Articles tagged with: salt

Q. Are cashew nuts as good for us as walnuts and almonds - I never see them listed in the 'good' nuts to eat?

Written by Catherine Saxelby on Wednesday, 15 January 2014. Posted in Healthy eating
Tagged: cashews, healthy eating, healthy snacks, magnesium, nuts, salt, vitamins, zinc

Q. Are cashew nuts as good for us as walnuts and almonds - I never see them listed in the 'good' nuts to eat?

A. Cashew nuts are nutritionally much the same as other nuts: they are high in fat (around 50 percent), rich in vitamin E and a good source of minerals, particularly magnesium and zinc. While high in fat, all nuts are ranked highly for their healthy unsaturated fats.

Q. What level of sodium should I look for on a food label?

Written by Catherine Saxelby on Tuesday, 24 September 2013. Posted in Additives & labels
Tagged: health, healthy eating, healthy lifestyle, heart health, junk food, nutrition, salt, snacks, sodium

Q. What level of sodium should I look for on a food label?

[THE QUESTION IN FULL]

Q. When comparing the label of a food, I am unsure what level of sodium is acceptable for a healthy diet. Please help!

Q. How can I work out what’s the best cut-off figure for salt?

Written by Catherine Saxelby on Wednesday, 07 August 2013. Posted in Healthy eating
Tagged: food labels, healthy eating, healthy heart, healthy lifestyle, salt, sodium, tips

A.  To be classified as a low-salt (low sodium) food, the official cut-off figure is 120 milligrams sodium or less per 100 grams. This applies to all unsalted foods as it takes into account the small quantity of natural sodium present in foods. But at this low level, it can be hard to produce good-tasting foods. So for breads, cereals, soups and cracker biscuits, anything below 450mg is considered acceptable. Some organisations are even more lenient and set their cut-off higher at 600mg or less to encourage manufacturers to gradually decrease what's being added.

Take a look at these examples on an equal-weight basis per 100 grams:

Q. How can I manage on a salt-free diet?

Written by Catherine Saxelby on Tuesday, 02 July 2013. Posted in Medical Diets
Tagged: balanced diet, diet foods, diet meals, eating out, food labels, health, healthy cooking, healthy eating, healthy heart, healthy lifestyle, heart health, nutrition, salt, sodium

Q.  How can I manage on a salt-free diet?

Q. My doctor's just ordered a virtually salt-free diet which I'm finding is a challenge! It seems anything with flavour has way more than 120mg per 100 grams, the limit to which I have to keep under. Most store bought items seems to have an excess of salt - even Tim Tams and milk are outside my range. I am in desperate need of HELP. Where can we find nutritional and tasty meals without salt?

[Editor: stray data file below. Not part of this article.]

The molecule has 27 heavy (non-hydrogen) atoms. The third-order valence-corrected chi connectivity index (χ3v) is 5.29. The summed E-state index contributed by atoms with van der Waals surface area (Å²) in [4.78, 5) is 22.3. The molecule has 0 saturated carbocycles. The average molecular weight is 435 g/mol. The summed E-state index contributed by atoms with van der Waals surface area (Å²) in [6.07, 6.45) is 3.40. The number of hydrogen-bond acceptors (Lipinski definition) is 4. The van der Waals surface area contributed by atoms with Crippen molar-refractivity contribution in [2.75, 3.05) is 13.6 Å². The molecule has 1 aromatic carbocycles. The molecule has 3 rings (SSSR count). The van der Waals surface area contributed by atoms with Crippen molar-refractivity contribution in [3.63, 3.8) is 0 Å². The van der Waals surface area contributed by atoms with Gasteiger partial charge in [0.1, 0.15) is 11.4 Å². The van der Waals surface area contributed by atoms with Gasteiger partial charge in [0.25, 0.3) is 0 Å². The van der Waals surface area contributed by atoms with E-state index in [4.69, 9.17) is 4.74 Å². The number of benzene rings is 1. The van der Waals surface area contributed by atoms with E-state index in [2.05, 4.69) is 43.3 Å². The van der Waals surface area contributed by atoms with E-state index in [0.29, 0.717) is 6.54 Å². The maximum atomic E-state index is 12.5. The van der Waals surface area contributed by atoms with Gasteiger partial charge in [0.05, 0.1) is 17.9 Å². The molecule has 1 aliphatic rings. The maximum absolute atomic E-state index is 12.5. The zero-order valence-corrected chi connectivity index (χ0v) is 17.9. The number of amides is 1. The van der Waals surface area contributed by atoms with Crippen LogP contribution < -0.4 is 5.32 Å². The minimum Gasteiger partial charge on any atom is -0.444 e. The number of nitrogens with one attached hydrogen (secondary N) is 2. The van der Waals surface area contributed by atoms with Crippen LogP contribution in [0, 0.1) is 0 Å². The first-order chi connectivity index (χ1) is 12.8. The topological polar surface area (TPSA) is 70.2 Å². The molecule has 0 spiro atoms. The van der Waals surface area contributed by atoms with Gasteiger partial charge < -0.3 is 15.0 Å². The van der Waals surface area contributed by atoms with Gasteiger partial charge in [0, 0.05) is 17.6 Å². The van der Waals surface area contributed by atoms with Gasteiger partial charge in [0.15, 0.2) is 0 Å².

Q. Some foods are labelled ‘no MSG’. What does MSG stand for and is it bad for our health?

Written by Catherine Saxelby on Friday, 14 June 2013. Posted in Additives & labels
Tagged: additives, allergies, eating out, fast food, food labels, monosodium glutamate, MSG, protein, salt, sodium

Q. Some foods are labelled ‘no MSG’. What does MSG stand for and is it bad for our health?

Q. Some foods are labelled 'No MSG'. What does MSG stand for and is it bad for our health?

Q: Can I eat cruciferous vegetables (e.g. cabbage, kale, cauliflower, broccoli) if I've had my thyroid removed OR are taking thyroxin tablets?

Written by Catherine Saxelby on Tuesday, 04 June 2013. Posted in Medical Diets
Tagged: balanced diet, cruciferous, dairy, eggs, health, healthy eating, healthy lifestyle, salt, sodium, thyroid, vegetables, vitamins

A: It is not necessary to eliminate cruciferous vegetables from the diet in this case but rather, to limit intake so that it falls into a reasonable range. In fact, they are incredibly nutritious for all sorts of reasons and offer a powerful insurance against a wide range of cancers, incidentally also protecting against thyroid cancer.

8 salty snacks and why they're a danger to your waistline - a visual guide

Written by Catherine Saxelby on Monday, 29 April 2013. Posted in Healthy weight loss
Tagged: BMI, calories, convenience, fat, fats, healthy eating, healthy lifestyle, healthy snacks, junk food, kilojoules, nutrition, obesity, overweight, peanuts, salt, saturated fat, snacks, sodium, weight loss

8 salty snacks and why they're a danger to your waistline - a visual guide

Meeting up at the bar or pub? Sharing a drink with friends? These are the times when you notice salty snacks everywhere – potato crisps, corn chips, beer nuts, cashews, pretzels and rice cracker snacks. Salty snacks fly under the radar – no one remembers eating them. Yet they’re a big problem for health and may explain why you can’t lose weight. Here’s my take on them.

Product Review: Kraft No Added Salt or Sugar Peanut Butter

on Friday, 01 March 2013. Posted in Reviews
Tagged: #activatedalmonds, allergies, almonds, balanced diet, children, fat, healthy heart, healthy kids, healthy lunches, healthy snacks, kids, meal planning, nuts, oils, overweight, peanut allergy, peanuts, salt, school lunch, snacks, sodium, sugar

Product Review: Kraft No Added Salt or Sugar Peanut Butter

Peanut butter enthusiasts – buckle up. There’s a new healthier alternative in town. I love peanut butter. I remember when I was younger, I’d go for spoonful after spoonful of this sinfully-wonderful-peanut-y-creamy paste after school. Yes, “glutton” I hear you say. But as I grew older, I soon realised that this spread isn’t too innocent afterall.